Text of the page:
Why Local Shopping Streets Matter: A visual ethnographic study of shopping activities

Research output: Contribution to conferenceAbstract


Retail and cities have had a long and intertwined history together. Since the beginning of first cities established, being a hub for commercial exchange has been one of the main elements what makes a city (Söderlind, 2011). Nevertheless, since 1980s, there have been some substantial shifts at the global scale regarding the organization of retail, and in turn, its spatial manifestations in the cities (Wrigley & Lowe, 1996, 2002; Mansvelt, 2005; Kärrholm & Nylund, 2011; Aslan & Fredriksson, 2017). The social, cultural, and economic backgrounds of this axis alteration, and its implication to the city life in general, have been discussed thoroughly. However, the main empirical focus has been mostly on the "spectacular" new shopping environments, such as upmarket high streets, newer shopping malls, and flagship stores (Crewe, 2000; Mansvelt, 2005), and there is little literature on current situations in “other” retail geographies, particularly on local shopping streets. A little known about these retail geographies’ qualities and significance for making our cities socially sustainable and resilient (Hall, 2012; Findlay & Sparks, 2012; Zukin, 2012).Taking Södergatan, the main shopping street in the stigmatized southern part of Helsingborg, as a case, this study examines the shopping activities on local high streets in order to understand the ways retail geographies at urban margins become meaningful parts of the cities. Thereby it studies these retail geographies from social sustainability perspective. It contributes specifically to the theoretical discussion in cultural turn within retail geography on the interplay between consumers and retail places (Wrigley & Lowe, 1996; Gregson & Crewe, 1998; Crewe, 2001; Gregson et al., 2002). While doing this, the study engages with “practice theory”, which supplies a profound conceptual framework for analyzing people’s everyday routines (Schatzki 2001, Warde 2005, Shove et al. 2012, Fuentes, 2014). The major method employed in the study is video-ethnography, due to its capability to synchronically appreciate shopping activities, consumers’ reflections, the sensory and material environment of the street, and the movement within (Belk & Kozinet, 2005; Pink, 2007, Jewitt, 2012).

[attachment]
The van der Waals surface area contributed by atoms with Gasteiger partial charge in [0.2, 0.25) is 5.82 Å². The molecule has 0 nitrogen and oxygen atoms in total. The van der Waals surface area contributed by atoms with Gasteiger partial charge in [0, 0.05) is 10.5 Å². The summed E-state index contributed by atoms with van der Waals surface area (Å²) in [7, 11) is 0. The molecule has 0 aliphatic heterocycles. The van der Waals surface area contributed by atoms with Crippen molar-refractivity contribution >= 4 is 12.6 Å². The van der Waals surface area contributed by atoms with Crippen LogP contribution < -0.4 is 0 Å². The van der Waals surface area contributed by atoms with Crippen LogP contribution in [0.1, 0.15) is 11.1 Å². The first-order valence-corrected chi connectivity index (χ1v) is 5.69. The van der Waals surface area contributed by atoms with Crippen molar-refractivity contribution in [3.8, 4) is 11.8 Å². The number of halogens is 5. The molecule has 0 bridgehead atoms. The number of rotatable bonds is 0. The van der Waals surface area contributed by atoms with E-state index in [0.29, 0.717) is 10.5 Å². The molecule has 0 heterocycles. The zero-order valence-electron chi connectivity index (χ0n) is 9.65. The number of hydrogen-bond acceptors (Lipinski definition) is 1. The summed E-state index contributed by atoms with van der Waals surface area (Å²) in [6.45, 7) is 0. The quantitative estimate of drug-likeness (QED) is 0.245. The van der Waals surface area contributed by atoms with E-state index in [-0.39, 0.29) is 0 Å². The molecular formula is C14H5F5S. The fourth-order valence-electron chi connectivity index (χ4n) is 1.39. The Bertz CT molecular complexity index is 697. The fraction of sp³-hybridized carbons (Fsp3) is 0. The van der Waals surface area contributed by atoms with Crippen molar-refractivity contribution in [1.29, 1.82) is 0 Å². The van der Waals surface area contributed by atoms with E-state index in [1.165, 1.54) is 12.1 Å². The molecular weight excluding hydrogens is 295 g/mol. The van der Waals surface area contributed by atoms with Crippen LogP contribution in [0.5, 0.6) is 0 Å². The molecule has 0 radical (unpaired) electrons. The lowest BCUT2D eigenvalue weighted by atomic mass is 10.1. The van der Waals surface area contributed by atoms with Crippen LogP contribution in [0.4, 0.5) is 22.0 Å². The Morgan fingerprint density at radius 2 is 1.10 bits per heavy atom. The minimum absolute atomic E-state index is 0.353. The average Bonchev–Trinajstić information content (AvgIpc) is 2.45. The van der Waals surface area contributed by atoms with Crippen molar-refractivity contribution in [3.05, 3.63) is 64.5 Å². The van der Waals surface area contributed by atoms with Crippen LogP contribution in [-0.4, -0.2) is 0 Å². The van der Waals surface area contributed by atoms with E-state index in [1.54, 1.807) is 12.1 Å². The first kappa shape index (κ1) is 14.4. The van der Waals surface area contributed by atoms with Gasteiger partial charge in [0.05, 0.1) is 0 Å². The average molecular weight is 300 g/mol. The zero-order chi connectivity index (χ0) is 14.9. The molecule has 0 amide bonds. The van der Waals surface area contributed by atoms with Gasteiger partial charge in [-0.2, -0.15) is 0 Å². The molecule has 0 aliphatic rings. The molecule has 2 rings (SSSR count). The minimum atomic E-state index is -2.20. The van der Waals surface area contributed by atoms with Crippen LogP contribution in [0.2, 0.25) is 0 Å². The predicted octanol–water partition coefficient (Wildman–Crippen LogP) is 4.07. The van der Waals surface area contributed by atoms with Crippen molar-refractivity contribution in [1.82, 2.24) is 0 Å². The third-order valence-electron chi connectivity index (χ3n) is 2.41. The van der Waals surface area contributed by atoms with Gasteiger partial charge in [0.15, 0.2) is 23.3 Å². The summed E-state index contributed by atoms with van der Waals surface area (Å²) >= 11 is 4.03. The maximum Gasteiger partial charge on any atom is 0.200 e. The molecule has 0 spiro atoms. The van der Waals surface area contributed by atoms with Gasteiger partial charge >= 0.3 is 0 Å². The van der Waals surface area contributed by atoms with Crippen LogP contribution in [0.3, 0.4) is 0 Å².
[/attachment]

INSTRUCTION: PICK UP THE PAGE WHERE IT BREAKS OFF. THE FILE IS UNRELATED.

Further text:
Research areas and keywords

Subject classification (UKÄ) – MANDATORY

  • Social Sciences Interdisciplinary


  • Local High Street, social sustainability, shopping, retail
Original languageEnglish
Publication statusPublished - 2018
Publication categoryResearch
Event34th Nordic Ethnology and Folklore Conference: What Matters – Accounting for Culture in a Post Factual World - Uppsala University, Uppsala, Sweden
Duration: 2018 Jun 122018 Jun 15
Conference number: 34


Conference34th Nordic Ethnology and Folklore Conference
Internet address

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